All the features that hunters have come to know and enjoy in Primos’ long line of Double Bull blinds rolls over to the SurroundView, including quick pop-up Power Hub walls. The idea of shoot-through camo mesh is not new, but Primos takes that technology to the next level with one-way see-through walls. In the case of our 180-degree model, there are two see-though walls and two-blacked out, with a total of seven shoot-through ports and three max-view openings. TRUTH camo is intended to hide the blind in a wide variety of terrains. Dimensions on our test SurroundView 180 are 48x48x65 inches and priced at $349.95.
Like our test 180-degree model, the upgraded 270- and 360-degree versions work the same way, but each grants an extra “wall” of viewing material in place of blacked out panels. Hunters who back their blinds up to unshootable thickets will do well with the 180, but those place their blinds in a location that may allow shooting lanes on all sides will want to pony up the money for either the 270 or 360, both of which get progressively larger in both size and price for $479.95 and $599.95, respectively.Hits and Misses
While it’s initially a bit of an uneasy and exposed feeling at first to see so much and so clearly when sitting in a ground blind, you quickly realized you’re well concealed as squirrels, turkey, and a nosey young deer wandered past the blind even with significant movement inside. The SurroundView fabric does its job with no problem. The only nitpicky issue, which is minor, Primos includes four sturdy tent stakes, but eight are needed to properly secure the blind from the hubs. All told, the Primos Surroundview blind is a win for hunters. Buyers should consider exactly what model – and how many see-through walls – they need before making a selection from the new lineup.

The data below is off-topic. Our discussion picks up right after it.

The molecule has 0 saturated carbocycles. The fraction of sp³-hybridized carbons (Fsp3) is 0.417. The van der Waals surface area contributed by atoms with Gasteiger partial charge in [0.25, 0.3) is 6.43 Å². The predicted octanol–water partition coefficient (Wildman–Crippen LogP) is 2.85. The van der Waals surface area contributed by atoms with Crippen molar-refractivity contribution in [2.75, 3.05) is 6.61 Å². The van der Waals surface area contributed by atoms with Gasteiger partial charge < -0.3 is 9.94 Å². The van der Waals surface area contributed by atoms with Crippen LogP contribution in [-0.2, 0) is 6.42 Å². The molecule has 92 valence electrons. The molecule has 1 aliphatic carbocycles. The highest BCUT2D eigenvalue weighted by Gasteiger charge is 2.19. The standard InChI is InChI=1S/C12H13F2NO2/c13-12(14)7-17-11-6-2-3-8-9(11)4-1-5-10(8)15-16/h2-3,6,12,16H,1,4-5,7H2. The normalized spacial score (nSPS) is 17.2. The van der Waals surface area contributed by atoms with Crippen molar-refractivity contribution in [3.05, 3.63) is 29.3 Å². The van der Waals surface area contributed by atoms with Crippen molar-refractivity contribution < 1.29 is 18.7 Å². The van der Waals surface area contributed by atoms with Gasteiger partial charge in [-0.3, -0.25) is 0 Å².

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Carrying a firearm without having the skill to use it effectively and safely can result in unintended consequences like injured bystanders, legal action and serious repercussions for our families.